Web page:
KAREN’S KILLER BOOK BENCH: Welcome to Karen’s Killer Book Bench where readers can discover talented new authors and take a peek inside their wonderful books. This is not an age-filtered site so all book peeks are PG-13 or better. Come back and visit often. Happy reading!
THE LAST TEA BOWL THIEF
Asian American Mystery
BY JONELLE PATRICK
One tea bowl. Two strangers stuck at dead-end jobs with nothing in common. Except that the mysterious tea bowl may be the key to unlocking both of their futures…
Modern-day Japan. Robin Swann’s life in Tokyo is grinding to a halt. She’s stuck in a dead-end job testing antiquities for an auction house, but her true love is poetry, not pottery. Her stalled dissertation sits on her laptop, unopened in months, and she has no one to confide in but her goldfish.
On the other side of town, Nori Okuda sells rice bowls and tea cups to Tokyo restaurants, as her family has done for generations. But with her grandmother in the hospital and the shop next door stealing their best customers, the family business is foundering. If her luck doesn’t change – and soon – everything she’s worked so hard to build will collapse around her ears.
The two women have nothing in common, until they learn that both their futures depend on possessing a cultural treasure that went missing before they were born. The past sets the stage for the hunt, while the elusive tea bowl leads Nori and Robin to secrets that make them question everything they believe. As they close in on the prize, it becomes clear that they will have to choose between seizing their dreams or righting the terrible wrong that has been poisoning the legacy of the tea bowl for centuries.
Have you ever felt like a stranger in a strange land? I’m not asking if you’ve stepped off a plane in a country that’s so many time zones from home that noon feels like midnight—I’m asking if you’ve ever walked into a classroom at a new school? Sat in a lobby, waiting for someone to show you to your desk at a new job? Walked into a party and realized that the person who invited you isn’t there yet? If so, we’ve got soooo much in common!
The first time I moved to Japan, I thought I was prepared. I’d been there before, I’d studied hard. And my Japanese was pretty heckin’ good. Or so I thought.
That summer, I was involved with a fencing program (the kind with swords) at a Tokyo municipal sports center. Since it was a mixed group of Japanese and foreigners, the coach announced he’d organized a trip to show us Mt. Fuji. Nobody should leave Japan before seeing Mt. Fuji, he told us.
The kids all showed up dressed like kids, but I knew I should show respect for the coach, so I dressed for what I thought was going to be a pleasant summer excursion to view the most-photographed landmark in Japan. Purse-size camera: check. Sundress: check. Sunglasses, high-heeled sandals & appropriately seasonal handbag: check, check, check.
You see where this is going. And as soon as the coach returned from the Fifth Station souvenir stand toting official Mt. Fuji climbing sticks for all, so did I.
But there was nothing to do but gird up my pantyhose and charge up the trail like, of course this is how everyone my country dresses when a 12,000-foot peak needs scaling.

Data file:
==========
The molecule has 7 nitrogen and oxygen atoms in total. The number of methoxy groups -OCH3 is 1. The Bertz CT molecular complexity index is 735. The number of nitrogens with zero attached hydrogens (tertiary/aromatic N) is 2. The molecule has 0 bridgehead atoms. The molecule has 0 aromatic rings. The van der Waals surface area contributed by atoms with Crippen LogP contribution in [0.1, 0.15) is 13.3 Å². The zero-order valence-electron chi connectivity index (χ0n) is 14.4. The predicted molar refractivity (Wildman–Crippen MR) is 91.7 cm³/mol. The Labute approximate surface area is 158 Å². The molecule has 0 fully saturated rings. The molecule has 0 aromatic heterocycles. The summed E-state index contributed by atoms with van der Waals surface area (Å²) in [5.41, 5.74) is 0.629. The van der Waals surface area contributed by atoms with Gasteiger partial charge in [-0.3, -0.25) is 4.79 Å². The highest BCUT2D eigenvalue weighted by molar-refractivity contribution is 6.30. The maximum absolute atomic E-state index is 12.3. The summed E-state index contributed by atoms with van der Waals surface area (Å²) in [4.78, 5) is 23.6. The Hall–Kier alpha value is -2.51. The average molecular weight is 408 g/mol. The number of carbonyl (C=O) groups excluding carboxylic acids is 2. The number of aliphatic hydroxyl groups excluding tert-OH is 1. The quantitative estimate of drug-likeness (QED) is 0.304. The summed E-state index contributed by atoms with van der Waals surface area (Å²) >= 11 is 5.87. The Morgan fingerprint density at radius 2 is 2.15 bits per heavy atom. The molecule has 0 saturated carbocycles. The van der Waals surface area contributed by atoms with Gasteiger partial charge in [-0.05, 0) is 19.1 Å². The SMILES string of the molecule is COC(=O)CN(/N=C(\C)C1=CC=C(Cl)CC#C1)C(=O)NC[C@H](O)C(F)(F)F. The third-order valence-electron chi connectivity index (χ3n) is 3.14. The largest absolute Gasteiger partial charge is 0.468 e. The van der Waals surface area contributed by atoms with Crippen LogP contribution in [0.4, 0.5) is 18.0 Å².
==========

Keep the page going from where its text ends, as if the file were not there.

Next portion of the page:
And honestly, from the fifth hiking station to the sixth, it was perfectly do-able. Just like sauntering up a Tokyo street, if that street happened to be made of gritty, slippery volcanic cinders and pointy lava rocks. We made it to the sixth station (got the brand on my walking stick to prove it!) and climbed halfway to the seventh before the sheer humiliation of hiking with a crazy foreigner in high heels who politely greeted every ragged and exhausted Fuji warrior limping down from the summit with a cheery, “Konnichi wa!” got the better of my companions. They tried to assure me that I hadn’t cut their enjoyment short in any way, but yeah, I’m pretty sure they were lying.
That might be the most cringeworthy—but far from the only—time I felt like Robin Swann, the stranger-in-a-strange-land foreigner in The Last Tea Bowl Thief. The last empty seats on the subway are always next to her, her use of honorific Japanese sometimes has the opposite effect, and not a single pair of pants in all of Japan fits her.
But don’t let me spoil it—here’s a chapter from The Last Tea Bowl Thief, where we meet her for the first time!
FRIDAY, MARCH 28
Art Authentication Specialist Robin Swann shoves her front door shut with her hip, dumping the mail and her handbag atop the shoe cupboard with a sigh of relief. Why is it that no matter how big her purse is, the stuff inside expands to fill it? Rubbing her aching shoulder, she scuffs her feet into the fluffy pink slippers waiting beyond the edge of the entry tiles and trudges down the hall toward the kitchen. Detouring to the pocket-sized bedroom on the way, she trades her pantyhose and suit for sweatpants and a t-shirt, zips a faded college hoodie over the top. Then she grabs a shapeless sweater and pulls it over her bush of blond hair, because it’s still two-sweatshirt weather in her apartment. People have been posting bursting blossoms online for weeks now, but anyone who has read the haiku masters and lived in Japan for eight years knows that’s just an invitation for a late dump of snow.